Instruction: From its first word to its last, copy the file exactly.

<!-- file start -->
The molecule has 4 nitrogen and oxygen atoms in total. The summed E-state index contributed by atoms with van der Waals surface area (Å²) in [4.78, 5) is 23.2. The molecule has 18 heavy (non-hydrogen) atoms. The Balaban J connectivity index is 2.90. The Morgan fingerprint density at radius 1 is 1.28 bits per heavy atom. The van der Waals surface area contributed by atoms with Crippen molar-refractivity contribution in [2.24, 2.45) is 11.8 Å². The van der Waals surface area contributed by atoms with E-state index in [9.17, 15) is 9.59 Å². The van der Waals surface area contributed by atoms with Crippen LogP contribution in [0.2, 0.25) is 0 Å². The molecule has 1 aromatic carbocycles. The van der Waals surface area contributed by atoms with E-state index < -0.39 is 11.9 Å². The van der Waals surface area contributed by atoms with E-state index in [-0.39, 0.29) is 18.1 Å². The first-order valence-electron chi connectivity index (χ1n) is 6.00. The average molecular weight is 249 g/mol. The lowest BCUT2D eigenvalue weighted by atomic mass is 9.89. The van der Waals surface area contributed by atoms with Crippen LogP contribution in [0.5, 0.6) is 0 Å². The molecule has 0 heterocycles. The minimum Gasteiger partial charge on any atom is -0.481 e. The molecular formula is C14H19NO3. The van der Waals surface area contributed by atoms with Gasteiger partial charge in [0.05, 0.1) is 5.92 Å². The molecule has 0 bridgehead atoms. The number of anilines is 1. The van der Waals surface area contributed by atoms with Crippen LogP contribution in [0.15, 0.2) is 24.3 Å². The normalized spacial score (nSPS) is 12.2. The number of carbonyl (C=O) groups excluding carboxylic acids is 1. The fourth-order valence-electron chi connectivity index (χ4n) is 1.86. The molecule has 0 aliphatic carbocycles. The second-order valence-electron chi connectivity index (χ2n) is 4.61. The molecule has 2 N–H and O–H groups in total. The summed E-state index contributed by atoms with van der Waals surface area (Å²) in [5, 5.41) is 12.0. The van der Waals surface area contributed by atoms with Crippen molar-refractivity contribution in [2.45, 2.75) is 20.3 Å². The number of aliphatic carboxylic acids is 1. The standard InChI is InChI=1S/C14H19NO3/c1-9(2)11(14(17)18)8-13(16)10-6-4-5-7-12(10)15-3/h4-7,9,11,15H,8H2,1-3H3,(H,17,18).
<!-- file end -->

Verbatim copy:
The molecule has 4 nitrogen and oxygen atoms in total. The summed E-state index contributed by atoms with van der Waals surface area (Å²) in [4.78, 5) is 23.2. The molecule has 18 heavy (non-hydrogen) atoms. The Balaban J connectivity index is 2.90. The Morgan fingerprint density at radius 1 is 1.28 bits per heavy atom. The van der Waals surface area contributed by atoms with Crippen molar-refractivity contribution in [2.24, 2.45) is 11.8 Å². The van der Waals surface area contributed by atoms with E-state index in [9.17, 15) is 9.59 Å². The van der Waals surface area contributed by atoms with Crippen LogP contribution in [0.2, 0.25) is 0 Å². The molecule has 1 aromatic carbocycles. The van der Waals surface area contributed by atoms with E-state index < -0.39 is 11.9 Å². The van der Waals surface area contributed by atoms with E-state index in [-0.39, 0.29) is 18.1 Å². The first-order valence-electron chi connectivity index (χ1n) is 6.00. The average molecular weight is 249 g/mol. The lowest BCUT2D eigenvalue weighted by atomic mass is 9.89. The van der Waals surface area contributed by atoms with Crippen LogP contribution in [0.5, 0.6) is 0 Å². The molecule has 0 heterocycles. The minimum Gasteiger partial charge on any atom is -0.481 e. The molecular formula is C14H19NO3. The van der Waals surface area contributed by atoms with Gasteiger partial charge in [0.05, 0.1) is 5.92 Å². The molecule has 0 bridgehead atoms. The number of anilines is 1. The van der Waals surface area contributed by atoms with Crippen LogP contribution in [0.15, 0.2) is 24.3 Å². The normalized spacial score (nSPS) is 12.2. The number of carbonyl (C=O) groups excluding carboxylic acids is 1. The fourth-order valence-electron chi connectivity index (χ4n) is 1.86. The molecule has 0 aliphatic carbocycles. The second-order valence-electron chi connectivity index (χ2n) is 4.61. The molecule has 2 N–H and O–H groups in total. The summed E-state index contributed by atoms with van der Waals surface area (Å²) in [5, 5.41) is 12.0. The van der Waals surface area contributed by atoms with Crippen molar-refractivity contribution in [2.45, 2.75) is 20.3 Å². The number of aliphatic carboxylic acids is 1. The standard InChI is InChI=1S/C14H19NO3/c1-9(2)11(14(17)18)8-13(16)10-6-4-5-7-12(10)15-3/h4-7,9,11,15H,8H2,1-3H3,(H,17,18).